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Ron DeSantis Threatens To Build A Theme Park Near Magic Kingdom In Retaliation For The Company’s Refusal For State Takeover

Ron DeSantis Threatens To Build A Competing Theme Park Near Magic Kingdom In Retaliation For The Company's Refusal For State Takeover. (Photo: CNN)

Florida Gov. Ron DeSantis threatened on Monday to build a prison or a competing theme park near the Magic Kingdom or to hike taxes on Walt Disney World, in retaliation for the company’s refusal to allow the state to take over its special taxing district.

The Florida Republican laid out his strategy for exacting payback on the House of Mouse. (Photo:

DeSantis To Nullify Disney’s Attempt To Keep Control Of The District

The Florida Republican laid out his strategy for exacting payback on the House of Mouse, saying the GOP-controlled state legislature will take steps to “formally nullify” Disney’s attempts to keep control of the district through last-minute maneuvering.

DeSantis stated that lawmakers will introduce legislation to “ensure that people understand that you don’t get to put your own company ahead of the will of the people of Florida.”

DeSantis took over the Reedy Creek Improvement District earlier this year, a special taxing district that has given Disney authority over the area around its Central Florida theme parks for the past half-century, and installed his political cronies on the district’s board of supervisors. However, Disney secured a deal with the outgoing board in February that appeared to render the body helpless to oversee the entertainment behemoth. For a month, the DeSantis administration was uninformed of the pact and pledged retaliation once it became known.

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DeSantis Retaliated By Focusing On The Greedy Creek Improvement District

The conflict between Florida and its largest employer began last year when the state passed new legislation restricting sexual orientation and gender identity classroom education. Disney objected to the bill and promised to work to have it repealed. DeSantis retaliated by focusing on the Reedy Creek Improvement District. On Thursday, DeSantis suggested that Disney “take a hike” if it didn’t like how the state was run.

DeSantis termed the deal “defective” and said it was not properly notified, according to state law, on an Orlando radio show on Monday. Disney has insisted that it complied with state meeting regulations. The agreement was reached during two public meetings, which were publicized in the local newspaper.

DeSantis also stated that the new board in charge of Disney’s taxing district will meet on Wednesday to “make sure Disney is held accountable.” According to the agenda, the board will discuss terminating existing personnel and taking over development management inside the district.

The board, which is comprised of five DeSantis appointees, will also direct personnel to cooperate with an investigation by the state inspector general. DeSantis initiated the investigation earlier this month.

Later that day, DeSantis hinted that the state would construct a prison or its own theme park near to Walt Disney World.

“Now that I think about it, people are saying, ‘Well, what should we do with this land?'”‘DeSantis stated. “Perhaps establish a state park.” Perhaps visit more amusement parks. Someone even suggested that you build another state prison. Who knows, really? I mean, I simply believe the possibilities are limitless.”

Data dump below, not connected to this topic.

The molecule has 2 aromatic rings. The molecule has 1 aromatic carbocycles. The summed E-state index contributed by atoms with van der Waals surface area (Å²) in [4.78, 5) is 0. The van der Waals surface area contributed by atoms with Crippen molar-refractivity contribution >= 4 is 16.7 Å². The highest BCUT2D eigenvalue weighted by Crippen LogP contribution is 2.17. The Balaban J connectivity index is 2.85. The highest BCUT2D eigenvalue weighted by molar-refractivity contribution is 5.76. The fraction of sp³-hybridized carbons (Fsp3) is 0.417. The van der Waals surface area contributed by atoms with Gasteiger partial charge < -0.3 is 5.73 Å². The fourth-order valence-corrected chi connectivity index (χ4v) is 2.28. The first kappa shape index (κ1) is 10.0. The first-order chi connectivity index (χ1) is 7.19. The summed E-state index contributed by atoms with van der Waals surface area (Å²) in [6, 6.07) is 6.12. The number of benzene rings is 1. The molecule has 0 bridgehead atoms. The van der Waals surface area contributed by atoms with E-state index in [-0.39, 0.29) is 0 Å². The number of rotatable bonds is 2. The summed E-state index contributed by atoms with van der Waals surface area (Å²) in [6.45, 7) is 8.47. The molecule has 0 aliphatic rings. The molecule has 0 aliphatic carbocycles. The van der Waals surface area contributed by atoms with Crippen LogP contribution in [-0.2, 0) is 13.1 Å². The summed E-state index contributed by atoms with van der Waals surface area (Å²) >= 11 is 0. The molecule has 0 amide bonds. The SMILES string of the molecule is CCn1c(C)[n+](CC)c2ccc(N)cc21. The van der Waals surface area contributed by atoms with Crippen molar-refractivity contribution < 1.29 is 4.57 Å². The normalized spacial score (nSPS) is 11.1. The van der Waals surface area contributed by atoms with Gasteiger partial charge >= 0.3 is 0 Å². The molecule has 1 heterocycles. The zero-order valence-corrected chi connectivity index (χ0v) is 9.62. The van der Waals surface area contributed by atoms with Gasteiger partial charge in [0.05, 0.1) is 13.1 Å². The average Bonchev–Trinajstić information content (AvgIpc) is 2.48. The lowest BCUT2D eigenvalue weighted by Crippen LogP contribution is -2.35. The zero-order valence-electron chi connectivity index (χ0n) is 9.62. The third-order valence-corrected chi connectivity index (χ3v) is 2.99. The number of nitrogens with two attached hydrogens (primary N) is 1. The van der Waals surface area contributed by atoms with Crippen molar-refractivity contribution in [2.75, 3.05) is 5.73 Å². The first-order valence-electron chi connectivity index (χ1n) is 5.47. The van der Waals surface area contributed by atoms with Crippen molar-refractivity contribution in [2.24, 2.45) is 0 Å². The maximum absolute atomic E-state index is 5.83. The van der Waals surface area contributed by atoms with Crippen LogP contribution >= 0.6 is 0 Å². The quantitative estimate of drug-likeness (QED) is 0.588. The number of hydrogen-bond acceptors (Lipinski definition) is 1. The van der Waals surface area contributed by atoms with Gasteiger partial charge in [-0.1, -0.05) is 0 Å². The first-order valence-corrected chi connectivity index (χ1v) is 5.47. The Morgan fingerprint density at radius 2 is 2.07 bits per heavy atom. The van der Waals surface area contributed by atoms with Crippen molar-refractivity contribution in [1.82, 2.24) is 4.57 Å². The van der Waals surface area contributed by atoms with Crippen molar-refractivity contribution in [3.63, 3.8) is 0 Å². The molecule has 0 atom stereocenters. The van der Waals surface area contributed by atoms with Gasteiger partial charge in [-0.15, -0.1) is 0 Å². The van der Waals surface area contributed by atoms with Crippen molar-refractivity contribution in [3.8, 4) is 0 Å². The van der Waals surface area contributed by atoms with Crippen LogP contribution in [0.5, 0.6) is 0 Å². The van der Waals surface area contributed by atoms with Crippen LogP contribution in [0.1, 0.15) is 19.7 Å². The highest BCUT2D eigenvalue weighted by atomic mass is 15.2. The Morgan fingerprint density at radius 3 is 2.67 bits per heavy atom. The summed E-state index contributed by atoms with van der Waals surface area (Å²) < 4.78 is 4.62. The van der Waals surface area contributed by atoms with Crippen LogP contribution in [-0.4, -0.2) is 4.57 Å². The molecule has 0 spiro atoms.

DeSantis also stated that the new board in charge of Disney’s special taxing district may boost taxes on the company’s huge theme park empire. He proposed that the additional cash be utilized to pay down the district’s existing debt, which, if realized, would allow the state to close the district permanently. The 1967 law that established the district precludes the state from dissolving it without first repaying its debt.

The district’s substantial debt, estimated at $1 billion last year, prevented the state from enacting a new law that would have dissolved the district by this June. Instead, the state voted early this year to maintain the district but put DeSantis appointees in charge of its governing board.

Meanwhile, Wilton Simpson, the state agricultural commissioner, stated his support for legislation mandating state inspections of amusement parks. Currently, the state regulates minor amusement park rides but not those at large theme parks such as Disney, Universal Studios, Sea World, and Busch Gardens.

However, DeSantis stated that the measure would only apply to parks in “special districts,” whereas other theme parks are not governed by special districts.

DeSantis denied that his administration had been outmaneuvered by Disney and called its agreement to reclaim power a “legal fiction.” He said the agreement Disney reached with the outgoing board had a “plethora of legal infirmities” and that the GOP-controlled legislature would quickly pass legislation to nullify it.

“Disney basically did special deals to circumvent that whole process, and they, so they control the board,” DeSantis explained. “It was basically like a legal fiction they negotiated with its – with themselves, to give themselves the ability to maintain their self-governing status.”

Earlier Monday, Good Morning Orlando anchor Simon Conway asked DeSantis if he would accept a meeting with Disney CEO Bob Iger to address the problem. Iger told Time magazine recently that he would welcome a meeting with the Republican governor.

DeSantis stated that he would do so if Disney agreed “that they are not going to live under a different set of rules than everyone else.”

“If we can get there, that’s fine,” he remarked. “But we’re not quite there yet.”

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